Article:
Eastern Europe on the Rise in Bid to Outpace the West

With Vinci Airports’ transaction to take a 25-year management and operations contract on Belgrade Nikola Tesla Airport in Serbia formalised in February 2019 attention returned to the tender for the 35-year concession on Bulgaria’s Sofia Airport, which was extended for the fourth time until 04 April 2019. The contract concession is valued at an estimated EUR3.9 billion. It is widely anticipated that Manchester Airports Group (MAG) will pursue this transaction to its conclusion though MAG claimed it did not ask for the extension.

Bulgaria’s Parliament recently passed a bill of amendments to the country’s concessions act, which is expected to result in a wider field of bidders in this particular tender. The bill clarifies matters concerning joint liability, dispute settlement and the grounds for voiding a concession contract in large scale investment in public infrastructure. That is an interesting development because a number of Eastern European airport sales and concession procedures have been withdrawn in the past, often for political reasons.

In France the first regional airport privatisation, at Toulouse, is on the rocks as Paris’ Administrative Court of Appeal recommended the cancellation of the partial privatisation of Toulouse Blagnac Airport, which dates from 2015. The Court alleged there was a “substantial procedural violation” in the procedure of choosing a new shareholder. A decision is expected to be made on 22-Mar-2019.

CASIL Europe, a joint venture of Friedmann Pacific (Hong Kong) and Shandong High-Speed Rail, is expected to sell its 49.99% stake due to the government’s decision to retain its 10.01% stake and has received offers from several French companies for purchase of the stake. Candidates include, inter alia, Vinci Airports with Predica and Caisse des Dépôts, Ardian/Mirova and Eiffage. Offers were anticipated by 15 March 2019.

Meanwhile, the privatisation of Groupe ADP, which operates the capital’s airports, has hit a sticky patch, with Républicains Senate president Bruno Retailleau publicly opposing it on the grounds that privatising a monopoly means unduly providing financial income to the private sector. However, the Senate did vote to remove article 44 of the government’s business reform package relating to the privatisation of Groupe ADP by 246 votes to 78.

The French government, as part of its PACTE Bill on growth and economic transformation, intends to divest its (50.6%) stake in Groupe ADP. However, there is a catch. The asset sale will be accompanied by measures permitting the state to recover all previously held airport infrastructure and assets represented in its controlling stake after a 70-year period.

The La République en Marche opines that “if the airport wants to improve further, significant investments must be made and the French state, in debt as it is, isn’t capable of doing so”. En Marche argued while ADP’s share price has increase 3.5 times since 2006, the group must operate in an increasingly competitive market to remain viable.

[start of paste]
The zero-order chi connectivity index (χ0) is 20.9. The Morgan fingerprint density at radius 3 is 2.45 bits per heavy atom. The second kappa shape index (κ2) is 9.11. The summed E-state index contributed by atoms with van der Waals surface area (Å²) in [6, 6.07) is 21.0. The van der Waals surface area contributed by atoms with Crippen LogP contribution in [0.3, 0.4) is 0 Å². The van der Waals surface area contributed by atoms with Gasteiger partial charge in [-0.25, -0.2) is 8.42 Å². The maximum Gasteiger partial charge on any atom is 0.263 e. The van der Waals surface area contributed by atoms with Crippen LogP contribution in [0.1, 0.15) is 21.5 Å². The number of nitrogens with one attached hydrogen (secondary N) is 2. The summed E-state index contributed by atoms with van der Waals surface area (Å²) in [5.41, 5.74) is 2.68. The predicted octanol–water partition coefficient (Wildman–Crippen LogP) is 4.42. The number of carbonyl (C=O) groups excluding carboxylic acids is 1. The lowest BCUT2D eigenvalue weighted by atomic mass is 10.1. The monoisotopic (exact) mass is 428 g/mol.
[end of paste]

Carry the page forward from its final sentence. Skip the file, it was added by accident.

Vinci Airports, which is already a small shareholder (8%) in Groupe ADP, can again be expected to bid.

Vinci Airports is also involved in the UK, where, at the end of December 2018, it signed an agreement to become the majority shareholder of London Gatwick Airport. The transaction is expected to be completed in 1H2019.

In Greece, the Parliament is expected to ratify the extension of the Athens International Airport S.A. concession to run that airport by 20 years. The new contract includes EUR2.9 billion in investments to be made by the concessionaire over the extended concession period out to 2046. Also in Greece, GMR Airports Limited and the Greek TERNA Group signed an agreement for the design, construction, financing, operation and maintenance of the New Heraklion Airport. Phase 1 construction will run for five years with an overall concession period of 35 years.

Montenegro wishes to complete a concession contract on the Podgorica (capital city) and Tivat airports and is seeking considerable investment in them as part of the deal.

In Russia, Moscow Sheremetyevo Airport commenced a public discussion on the draft of the Federal Air Transport Agency (Rosaviatsiya) order on the provision of the Directorate of the Moscow Transportation Hub, with rights in relation to the concession for the airport. In December 2018, Rosaviatsiya signed a 49- year, RUB61 billion (EUR886 million) concession agreement covering new construction and renovation of aviation infrastructure at Moscow Sheremetyevo Airport.

Airports of Regions proposed to acquire shares in Yekaterinburg Koltsovo Airport, Russia’s sixth busiest with six million passengers in 2018, and in which it already holds an 88.03% stake. A decision will be reached by April 2019.

The Ukraine government, via its Minister of Infrastructure, said it is preparing for the signing of concession agreements for Kiev Boryspil International Airport – one of two airports serving the capital – and Lviv Danylo Halytskyi International Airport, as well as some regional airports. Concession agreements will cover one state and several communal airports.

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